Malaysian ring­git at low­est since Asia fi­nan­cial cri­sis

Kuwait Times - - BUSINESS -

KUALA LUMPUR: Malaysia’s ring­git hit its low­est level against the dol­lar since the Asian fi­nan­cial cri­sis as emerg­ing-mar­ket cur­ren­cies are ham­mered by a flight of cap­i­tal fuelled by an ex­pected rise in US in­ter­est rates next year. The green­back has soared since Don­ald Trump won the US elec­tion last month, with traders bet­ting his plans for big in­fras­truc­ture spend­ing and tax cuts will fan in­fla­tion, forc­ing the Fed­eral Re­serve to tighten mon­e­tary pol­icy.

But while his plans have bets that the US econ­omy will take off, there are fears over his pro­tec­tion­ist rhetoric. This in turn has put trade-re­liant na­tions un­der pres­sure with their cur­ren­cies feel­ing the strain. In early trade yes­ter­day the Malaysian ring­git fell to 4.4805 per dol­lar, its worst read­ing since 1998 dur­ing the Asian melt­down. The ring­git had al­ready been among Asia’s worst-per­form­ing cur­ren­cies over the past two years ow­ing to a plunge in oil prices and po­lit­i­cal up­heaval stem­ming from a cor­rup­tion scan­dal linked to Prime Min­is­ter Na­jib Razak.

The lat­est fall comes af­ter the Fed raised rates, as ex­pected, but in­di­cated three more next year, rather than the two that traders had priced in. “It is a con­flu­ence of the rel­a­tive de­cline in cash met­ric, high for­eign hold­ing of bonds sold off, in­vestors’ trep­i­da­tion about FX con­trols and the un­der­ly­ing po­lit­i­cal or head­line risks,” Vishnu Varathan, a se­nior econ­o­mist at Mizuho Bank in Sin­ga­pore, told Bloomberg News. Malaysia’s cen­tral bank as­sis­tant gov­er­nor Ad­nan Zay­lani last month poured wa­ter on the pos­si­bil­ity of cap­i­tal con­trols-sim­i­lar to mea­sures im­posed dur­ing the fi­nan­cial cri­sis in the late 1990 — to shield the ring­git, call­ing spec­u­la­tion “base­less”. The ring­git has weak­ened by around six per­cent since Trump’s vic­tory, while most other emerg­ing mar­ket units have also tum­bled, with In­dia’s ru­pee hit­ting a record low at the end of last month.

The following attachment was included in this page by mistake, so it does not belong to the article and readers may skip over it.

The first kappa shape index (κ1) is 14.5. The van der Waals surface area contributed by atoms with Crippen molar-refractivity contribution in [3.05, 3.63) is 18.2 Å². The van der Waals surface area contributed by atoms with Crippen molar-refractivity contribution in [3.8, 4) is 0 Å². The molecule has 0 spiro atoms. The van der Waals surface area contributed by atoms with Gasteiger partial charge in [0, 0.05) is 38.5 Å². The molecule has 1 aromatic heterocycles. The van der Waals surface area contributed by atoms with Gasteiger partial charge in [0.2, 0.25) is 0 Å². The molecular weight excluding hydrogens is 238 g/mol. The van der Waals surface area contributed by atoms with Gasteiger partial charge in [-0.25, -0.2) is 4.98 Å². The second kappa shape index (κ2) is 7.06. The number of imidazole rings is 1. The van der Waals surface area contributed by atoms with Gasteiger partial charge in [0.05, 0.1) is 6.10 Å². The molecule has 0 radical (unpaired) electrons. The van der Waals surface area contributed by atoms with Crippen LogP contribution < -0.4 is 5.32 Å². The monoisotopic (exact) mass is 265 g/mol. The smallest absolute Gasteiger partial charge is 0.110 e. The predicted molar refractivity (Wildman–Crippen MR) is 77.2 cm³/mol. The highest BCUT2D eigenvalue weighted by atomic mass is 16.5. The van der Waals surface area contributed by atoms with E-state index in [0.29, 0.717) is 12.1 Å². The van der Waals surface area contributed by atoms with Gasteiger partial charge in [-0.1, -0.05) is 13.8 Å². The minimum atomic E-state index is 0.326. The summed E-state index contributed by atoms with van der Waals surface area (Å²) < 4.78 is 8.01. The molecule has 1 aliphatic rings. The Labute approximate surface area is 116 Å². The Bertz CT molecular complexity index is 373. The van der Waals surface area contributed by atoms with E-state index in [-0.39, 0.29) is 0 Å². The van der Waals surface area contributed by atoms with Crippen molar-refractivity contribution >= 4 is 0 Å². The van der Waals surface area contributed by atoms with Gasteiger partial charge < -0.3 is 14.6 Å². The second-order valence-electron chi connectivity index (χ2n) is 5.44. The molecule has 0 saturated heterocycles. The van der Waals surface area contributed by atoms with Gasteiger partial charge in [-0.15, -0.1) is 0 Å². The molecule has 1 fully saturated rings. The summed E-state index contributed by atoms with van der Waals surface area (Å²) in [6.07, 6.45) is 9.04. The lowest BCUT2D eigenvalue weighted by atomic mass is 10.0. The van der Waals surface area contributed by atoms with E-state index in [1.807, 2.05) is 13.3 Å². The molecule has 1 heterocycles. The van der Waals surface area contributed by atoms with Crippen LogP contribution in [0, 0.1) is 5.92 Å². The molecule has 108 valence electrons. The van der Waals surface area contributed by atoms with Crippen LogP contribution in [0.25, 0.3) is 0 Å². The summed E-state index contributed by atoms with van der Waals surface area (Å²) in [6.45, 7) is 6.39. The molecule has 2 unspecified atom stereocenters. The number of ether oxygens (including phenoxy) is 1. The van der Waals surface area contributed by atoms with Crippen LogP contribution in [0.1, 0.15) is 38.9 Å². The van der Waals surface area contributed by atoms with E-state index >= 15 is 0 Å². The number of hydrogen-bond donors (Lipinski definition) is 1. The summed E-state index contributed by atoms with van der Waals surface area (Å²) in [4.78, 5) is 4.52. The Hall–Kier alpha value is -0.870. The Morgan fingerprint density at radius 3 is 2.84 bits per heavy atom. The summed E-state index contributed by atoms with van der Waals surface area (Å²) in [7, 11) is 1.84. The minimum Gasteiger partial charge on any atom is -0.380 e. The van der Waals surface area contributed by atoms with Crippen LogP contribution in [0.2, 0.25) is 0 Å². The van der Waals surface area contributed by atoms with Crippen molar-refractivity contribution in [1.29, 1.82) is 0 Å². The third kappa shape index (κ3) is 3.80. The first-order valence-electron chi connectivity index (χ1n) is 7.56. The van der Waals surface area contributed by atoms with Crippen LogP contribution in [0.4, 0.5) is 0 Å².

South Korea’s won, the Thai baht and In­done­sian ru­piah have also suf­fered sharp sell­ing, while even the Aus­tralian and New Zealand dol­lars are also un­der pres­sure. The coun­try re­lies on en­ergy ex­ports and other trade to drive its econ­omy but growth has been slow­ing steadily in re­cent years.

Eco­nomic growth came in at 4.3 per­cent in the third quar­ter, snap­ping a string of five straight quar­ters in which the pace of ex­pan­sion slowed. —AFP


KUALA LUMPUR: A screen dis­play­ing var­i­ous for­eign cur­rency ex­change rates in­clud­ing the US dol­lar (top L) against the Malaysian ring­git is seen at a money changer in Kuala Lumpur yes­ter­day.

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